- How much kelp can a 20' keel pick up?

    Please share your thoughts and opinions!

    Attached Files:

  2. bajansailor
    Joined: Oct 2007
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    Location: Barbados

    bajansailor Marine Surveyor

    I see that she is currently a charter boat in the Gulf of Alaska -

    I presume that she is currently for sale - how much is the asking price?
    Have you been on board for an initial look around?
    If not yet, have a look at the bilges, and see what they look like - if immaculate and dry, then that is a good sign.
    You would still need to have a proper ultrasound survey of the hull carried out though, unless they can show you evidence of a recent survey.

    You mention that you want to singlehand this vessel - will you be expecting the guests to help to sail her?
    If not, then this is an awful lot of boat for one person to sail - especially as she has hank on staysails, rather than roller furling. I think that you would have to retrofit them with furlers.
    And even so, she would be hard work to sail for one person.
    Are you sure that the regulations will even allow you to singlehandedly sail her with passengers?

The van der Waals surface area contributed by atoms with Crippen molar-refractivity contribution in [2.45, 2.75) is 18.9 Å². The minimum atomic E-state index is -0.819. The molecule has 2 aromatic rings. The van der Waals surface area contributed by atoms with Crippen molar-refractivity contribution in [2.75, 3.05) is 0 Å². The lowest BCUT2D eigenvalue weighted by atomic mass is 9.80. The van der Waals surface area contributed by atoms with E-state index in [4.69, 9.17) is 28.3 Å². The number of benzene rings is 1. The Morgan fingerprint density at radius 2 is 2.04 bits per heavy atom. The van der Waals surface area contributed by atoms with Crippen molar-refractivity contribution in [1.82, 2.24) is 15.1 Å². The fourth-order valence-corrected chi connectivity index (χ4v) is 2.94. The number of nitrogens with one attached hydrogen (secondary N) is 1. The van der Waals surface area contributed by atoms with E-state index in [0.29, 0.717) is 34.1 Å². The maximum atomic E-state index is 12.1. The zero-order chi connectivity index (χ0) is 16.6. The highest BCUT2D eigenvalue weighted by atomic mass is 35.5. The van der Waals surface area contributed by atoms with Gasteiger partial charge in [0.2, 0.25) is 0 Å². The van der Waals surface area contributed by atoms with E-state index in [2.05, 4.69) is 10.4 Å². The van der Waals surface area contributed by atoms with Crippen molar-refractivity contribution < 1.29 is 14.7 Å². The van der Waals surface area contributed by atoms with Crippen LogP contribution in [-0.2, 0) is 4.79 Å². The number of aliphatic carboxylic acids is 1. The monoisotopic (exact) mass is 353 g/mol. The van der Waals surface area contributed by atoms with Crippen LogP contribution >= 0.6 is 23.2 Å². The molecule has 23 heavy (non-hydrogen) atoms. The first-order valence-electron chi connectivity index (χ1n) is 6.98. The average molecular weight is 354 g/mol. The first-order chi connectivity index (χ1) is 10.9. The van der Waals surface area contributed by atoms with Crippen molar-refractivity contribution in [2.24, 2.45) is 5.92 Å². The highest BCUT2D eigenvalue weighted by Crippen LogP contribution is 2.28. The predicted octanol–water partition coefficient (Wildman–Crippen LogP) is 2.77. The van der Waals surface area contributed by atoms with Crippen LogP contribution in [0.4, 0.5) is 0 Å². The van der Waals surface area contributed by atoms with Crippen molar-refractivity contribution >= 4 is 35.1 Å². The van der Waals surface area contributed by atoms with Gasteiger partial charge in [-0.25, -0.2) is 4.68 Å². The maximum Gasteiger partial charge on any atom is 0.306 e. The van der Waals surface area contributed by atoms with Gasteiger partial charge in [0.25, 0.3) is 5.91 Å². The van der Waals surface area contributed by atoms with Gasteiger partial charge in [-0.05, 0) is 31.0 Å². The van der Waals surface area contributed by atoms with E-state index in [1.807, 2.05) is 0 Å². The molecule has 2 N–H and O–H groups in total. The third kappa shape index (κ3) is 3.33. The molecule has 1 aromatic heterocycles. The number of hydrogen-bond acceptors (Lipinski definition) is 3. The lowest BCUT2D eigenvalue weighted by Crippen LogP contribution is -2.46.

If it is drizzly (which I understand is quite common in the PNW), is there room for your 12 guests in the wheelhouse? Or will they be expected to bring foul weather gear, and be outside in the weather?

    I presume that she must have a Stability Booklet as she is a commercial vessel - you would have to consult this.
    But I very much doubt that you could sail her with the keel up.
    The draft with the keel up appears to be pretty shallow (re the photo of her in the slings) - but the rudders appear to be deeper than the raised keel.
    I think that there is generally a lot of floating debris (logs etc) in the PNW (?) - these might pose a hazard for the rudders and propellers?

    Remember that old adage - if you want to make a small fortune in the yachting world, it is best to start off with a large fortune - boats have a habit of being very demanding mistresses. :)
    jmwoodring likes this.
  3. Rumars
    Joined: Mar 2013
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    Location: Germany

    Rumars Senior Member

    - Only the designer can answer this, or you have someone do a full stability analysis. You should have a table with permissible sail area in relation to draft and wind speed.

    - Depends how it was buildt. It's either remove the daggerboard and enter the hole, or the trunk has access plates on its sides.

    - It's possible, with and without booms, look up self tacking jib systems. Powered furlers are mandatory.

    - A lot.

    This is a motorsailor, the current sailplan doesn't offer enough area to propel it by wind alone under all circumstances. This isn't a big deal, daytrips are on schedule, you would use the engines a lot anyway, even with a different sailplan. Soundproof the engines really well and keep them always running, fit medium weight boomless sails on furlers and use them as fuel economizing devices when possible.
    jmwoodring likes this.